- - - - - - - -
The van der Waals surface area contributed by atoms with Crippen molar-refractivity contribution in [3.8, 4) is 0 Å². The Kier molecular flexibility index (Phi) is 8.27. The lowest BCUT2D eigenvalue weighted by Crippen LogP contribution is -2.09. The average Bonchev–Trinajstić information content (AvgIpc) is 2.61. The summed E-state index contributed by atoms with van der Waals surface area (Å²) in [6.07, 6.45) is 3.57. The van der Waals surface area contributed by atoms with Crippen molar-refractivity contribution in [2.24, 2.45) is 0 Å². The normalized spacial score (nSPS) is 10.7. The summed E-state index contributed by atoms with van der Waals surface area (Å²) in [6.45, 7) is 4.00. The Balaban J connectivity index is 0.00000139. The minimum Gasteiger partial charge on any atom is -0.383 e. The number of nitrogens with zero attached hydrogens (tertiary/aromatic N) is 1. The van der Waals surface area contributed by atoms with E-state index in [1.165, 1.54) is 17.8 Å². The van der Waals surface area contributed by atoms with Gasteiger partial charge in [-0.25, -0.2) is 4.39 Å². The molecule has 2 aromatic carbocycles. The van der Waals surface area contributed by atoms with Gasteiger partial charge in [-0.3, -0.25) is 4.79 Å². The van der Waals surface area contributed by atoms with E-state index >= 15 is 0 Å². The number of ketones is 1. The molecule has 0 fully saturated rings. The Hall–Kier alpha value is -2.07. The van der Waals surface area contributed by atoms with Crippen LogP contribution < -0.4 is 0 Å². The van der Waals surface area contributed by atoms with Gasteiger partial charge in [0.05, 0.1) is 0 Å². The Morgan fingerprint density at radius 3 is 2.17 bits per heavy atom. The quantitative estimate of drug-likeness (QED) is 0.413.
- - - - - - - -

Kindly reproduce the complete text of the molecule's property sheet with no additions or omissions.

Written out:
The van der Waals surface area contributed by atoms with Crippen molar-refractivity contribution in [3.8, 4) is 0 Å². The Kier molecular flexibility index (Phi) is 8.27. The lowest BCUT2D eigenvalue weighted by Crippen LogP contribution is -2.09. The average Bonchev–Trinajstić information content (AvgIpc) is 2.61. The summed E-state index contributed by atoms with van der Waals surface area (Å²) in [6.07, 6.45) is 3.57. The van der Waals surface area contributed by atoms with Crippen molar-refractivity contribution in [2.24, 2.45) is 0 Å². The normalized spacial score (nSPS) is 10.7. The summed E-state index contributed by atoms with van der Waals surface area (Å²) in [6.45, 7) is 4.00. The Balaban J connectivity index is 0.00000139. The minimum Gasteiger partial charge on any atom is -0.383 e. The number of nitrogens with zero attached hydrogens (tertiary/aromatic N) is 1. The van der Waals surface area contributed by atoms with E-state index in [1.165, 1.54) is 17.8 Å². The van der Waals surface area contributed by atoms with Gasteiger partial charge in [-0.25, -0.2) is 4.39 Å². The molecule has 2 aromatic carbocycles. The van der Waals surface area contributed by atoms with Gasteiger partial charge in [-0.3, -0.25) is 4.79 Å². The van der Waals surface area contributed by atoms with E-state index >= 15 is 0 Å². The number of ketones is 1. The molecule has 0 fully saturated rings. The Hall–Kier alpha value is -2.07. The van der Waals surface area contributed by atoms with Crippen LogP contribution < -0.4 is 0 Å². The van der Waals surface area contributed by atoms with Gasteiger partial charge in [0.05, 0.1) is 0 Å². The Morgan fingerprint density at radius 3 is 2.17 bits per heavy atom. The quantitative estimate of drug-likeness (QED) is 0.413.